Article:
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ERC

NanoSurfs Report Summary

Project ID: 615233
Funded under: FP7-IDEAS-ERC
Country: Germany

Mid-Term Report Summary - NANOSURFS (Nanostructured Surfaces: Molecular Functionality on advanced sp2-bonded substrates)

The primary goal of the NanoSurfs project is to engineer molecular properties by combining suitable molecular units with two-dimensional materials, namely sp2-bonded substrates. Hereby, we focus on molecular functionalities as switching, ligation of gases, reactivity, charge transfer and self-assembly into supramolecular architectures. On the one hand, we grow well-defined, nanostructured sp2 monolayers as boron nitride (BN) or graphene on suitable supports by scalable processes like chemical vapour deposition (CVD). On the other hand, we study and control individual functional molecules and their assembly on these advanced supports in exquisite detail by molecular-level scanning tunnelling microscopy, spectroscopy as well as frequency-modulated atomic force microscopy. The insight gained by these studies featuring a comprehensive characterization of molecular nanostructures on the atomic level is used to deliberately tailor the molecule / sp2 / support interfaces to achieve heterostructures with targeted properties. In addition, space-averaging methods as lab- or synchrotron-based x-ray spectroscopy techniques yielded complementary information on electronic, chemical and structural aspects of our systems.
We achieved the formation of atomically-defined boron nitride and graphene layers on rather inert metallic supports like silver single crystals or films, thus systematically extending the library of known sp2 / metal systems. To this end, we developed and refined preparation protocols covering atomic deposition, ion-gun assisted CVD, and intercalation of metals. The resulting interfaces were comprehensively characterized both by complementary experimental techniques and computational modelling. These comparative studies revealed for example how the work function and electronic corrugation of a BN terminated surface can be controlled, thus providing tailored supports for molecular adsorbates.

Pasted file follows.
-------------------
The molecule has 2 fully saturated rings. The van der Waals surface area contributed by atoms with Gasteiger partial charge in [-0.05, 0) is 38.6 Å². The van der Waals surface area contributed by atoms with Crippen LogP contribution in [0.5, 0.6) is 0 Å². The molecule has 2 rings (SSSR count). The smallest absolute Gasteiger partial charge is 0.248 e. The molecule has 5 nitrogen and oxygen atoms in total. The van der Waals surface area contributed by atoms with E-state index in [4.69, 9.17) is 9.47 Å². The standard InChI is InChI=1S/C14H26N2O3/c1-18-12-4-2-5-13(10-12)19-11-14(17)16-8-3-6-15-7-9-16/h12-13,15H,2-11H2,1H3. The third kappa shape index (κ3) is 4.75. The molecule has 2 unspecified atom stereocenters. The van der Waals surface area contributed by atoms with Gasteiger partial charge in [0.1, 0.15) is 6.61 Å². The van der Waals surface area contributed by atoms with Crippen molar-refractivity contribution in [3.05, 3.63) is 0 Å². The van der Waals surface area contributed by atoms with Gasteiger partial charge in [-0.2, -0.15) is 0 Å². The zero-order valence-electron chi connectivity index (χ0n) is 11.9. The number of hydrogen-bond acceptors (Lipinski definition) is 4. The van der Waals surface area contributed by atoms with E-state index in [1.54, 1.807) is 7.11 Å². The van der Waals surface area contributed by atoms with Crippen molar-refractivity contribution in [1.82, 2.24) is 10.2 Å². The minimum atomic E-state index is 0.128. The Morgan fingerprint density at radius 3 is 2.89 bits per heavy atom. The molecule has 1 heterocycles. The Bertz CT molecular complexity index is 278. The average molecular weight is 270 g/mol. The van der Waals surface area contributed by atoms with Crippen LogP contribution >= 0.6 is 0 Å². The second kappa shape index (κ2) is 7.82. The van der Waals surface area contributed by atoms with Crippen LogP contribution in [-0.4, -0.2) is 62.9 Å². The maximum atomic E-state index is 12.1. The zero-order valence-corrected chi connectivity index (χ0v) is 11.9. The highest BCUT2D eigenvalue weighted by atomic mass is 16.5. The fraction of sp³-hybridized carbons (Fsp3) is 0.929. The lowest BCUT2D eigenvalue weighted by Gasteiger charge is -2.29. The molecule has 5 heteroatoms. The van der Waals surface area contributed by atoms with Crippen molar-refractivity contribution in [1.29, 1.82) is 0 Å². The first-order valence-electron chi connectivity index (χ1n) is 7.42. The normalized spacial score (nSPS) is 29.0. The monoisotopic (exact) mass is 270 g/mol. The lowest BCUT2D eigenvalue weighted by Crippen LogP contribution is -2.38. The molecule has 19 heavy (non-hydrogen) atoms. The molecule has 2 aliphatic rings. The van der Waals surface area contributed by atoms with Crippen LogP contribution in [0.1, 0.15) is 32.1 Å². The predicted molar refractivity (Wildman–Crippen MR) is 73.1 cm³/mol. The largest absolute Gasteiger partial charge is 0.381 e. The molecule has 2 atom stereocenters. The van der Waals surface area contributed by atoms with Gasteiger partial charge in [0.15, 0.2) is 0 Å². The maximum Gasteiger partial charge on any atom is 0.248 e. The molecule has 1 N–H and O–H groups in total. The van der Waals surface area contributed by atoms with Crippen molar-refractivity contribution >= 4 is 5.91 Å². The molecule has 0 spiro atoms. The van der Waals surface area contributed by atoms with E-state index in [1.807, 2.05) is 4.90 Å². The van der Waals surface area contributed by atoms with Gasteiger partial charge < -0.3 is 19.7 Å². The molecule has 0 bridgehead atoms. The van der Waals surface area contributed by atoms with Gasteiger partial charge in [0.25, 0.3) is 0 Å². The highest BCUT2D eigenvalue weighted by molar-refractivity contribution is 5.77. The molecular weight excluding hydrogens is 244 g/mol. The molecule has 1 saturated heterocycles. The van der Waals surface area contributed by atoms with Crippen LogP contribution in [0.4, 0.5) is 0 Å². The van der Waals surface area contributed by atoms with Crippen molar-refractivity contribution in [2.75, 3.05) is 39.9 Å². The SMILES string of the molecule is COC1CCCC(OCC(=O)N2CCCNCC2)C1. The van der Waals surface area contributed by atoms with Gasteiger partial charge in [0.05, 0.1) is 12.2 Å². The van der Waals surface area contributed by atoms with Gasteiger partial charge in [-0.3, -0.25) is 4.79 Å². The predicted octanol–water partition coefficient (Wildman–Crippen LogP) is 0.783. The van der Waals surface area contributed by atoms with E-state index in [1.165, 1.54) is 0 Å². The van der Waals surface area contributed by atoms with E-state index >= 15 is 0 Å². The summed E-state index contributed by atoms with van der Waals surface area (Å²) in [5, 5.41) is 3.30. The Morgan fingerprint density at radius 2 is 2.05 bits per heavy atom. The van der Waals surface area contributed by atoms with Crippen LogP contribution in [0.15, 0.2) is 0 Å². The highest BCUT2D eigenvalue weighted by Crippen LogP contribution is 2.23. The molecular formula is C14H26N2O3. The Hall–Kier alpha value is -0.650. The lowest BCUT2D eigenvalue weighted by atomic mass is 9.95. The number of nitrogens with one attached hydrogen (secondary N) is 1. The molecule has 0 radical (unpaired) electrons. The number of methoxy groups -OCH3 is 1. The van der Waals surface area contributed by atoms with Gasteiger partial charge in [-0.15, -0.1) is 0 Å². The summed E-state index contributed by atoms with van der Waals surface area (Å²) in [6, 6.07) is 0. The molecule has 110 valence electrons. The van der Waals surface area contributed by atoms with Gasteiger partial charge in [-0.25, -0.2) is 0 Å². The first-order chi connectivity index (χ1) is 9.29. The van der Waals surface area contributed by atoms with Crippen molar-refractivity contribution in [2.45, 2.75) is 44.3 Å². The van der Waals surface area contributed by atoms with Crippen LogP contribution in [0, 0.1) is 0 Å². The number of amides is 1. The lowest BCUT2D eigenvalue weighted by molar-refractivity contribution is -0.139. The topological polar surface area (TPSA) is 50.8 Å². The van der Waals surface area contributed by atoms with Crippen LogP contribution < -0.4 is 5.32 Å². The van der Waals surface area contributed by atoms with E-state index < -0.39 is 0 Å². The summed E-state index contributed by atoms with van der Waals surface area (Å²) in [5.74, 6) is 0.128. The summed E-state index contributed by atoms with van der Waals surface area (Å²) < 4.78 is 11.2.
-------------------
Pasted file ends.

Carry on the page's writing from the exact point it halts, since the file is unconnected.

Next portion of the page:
We made significant progress regarding the self-assembly of molecular nanostructures on BN on copper platforms. Two-dimensional nanoporous metal-organic networks featuring Co centres in distinct environments were assembled from novel carbonitrile-functionalized porphyrin molecules. Furthermore, we demonstrated for the first time an in situ metallation of tetrypyrrole macrocycles with deposited metal atoms directly on an sp2 sheet. Highly ordered oligophenylene monolayers reveal a spatially modulated conductance at the nanometre-scale. Moreover, conductance variations at the molecular level are resolved and assigned to the excitation of vibrational modes of the oligophenylene. The functionalization of pyrenes – photoactive polycyclic aromatic hydrocarbons – with pyridyl moieties in distinct positions was used to assemble supramolecular arrays electronically decoupled from the underlying copper support by the BN spacer. These examples highlight properties that could not be achieved by the respective molecular systems coupled directly to a metallic surface.
Novel, stable sp2 / tetrapyrrole hybrid structures could be achieved by covalently attaching porphines to the edges of graphene flakes grown on a silver platform employing an on-surface reaction only yielding hydrogen as byproduct. The resulting interfacial bonding motifs – featuring up to four additional C-C bonds – were resolved by frequency-modulated atomic force microscopy, whereas scanning tunneling microscopy and spectroscopy was employed to characterize the electronic structure near the Fermi level. We notably demonstrated that metallation and ligation reactions characteristic for macrocyclic compounds persist in the hybrid structure, thus opening up pathways to engineer properties of the system that are relevant in view of potential applications in heterogenous catalysis and optoelectronics.

Reported by

TECHNISCHE UNIVERSITAET MUENCHEN
Germany
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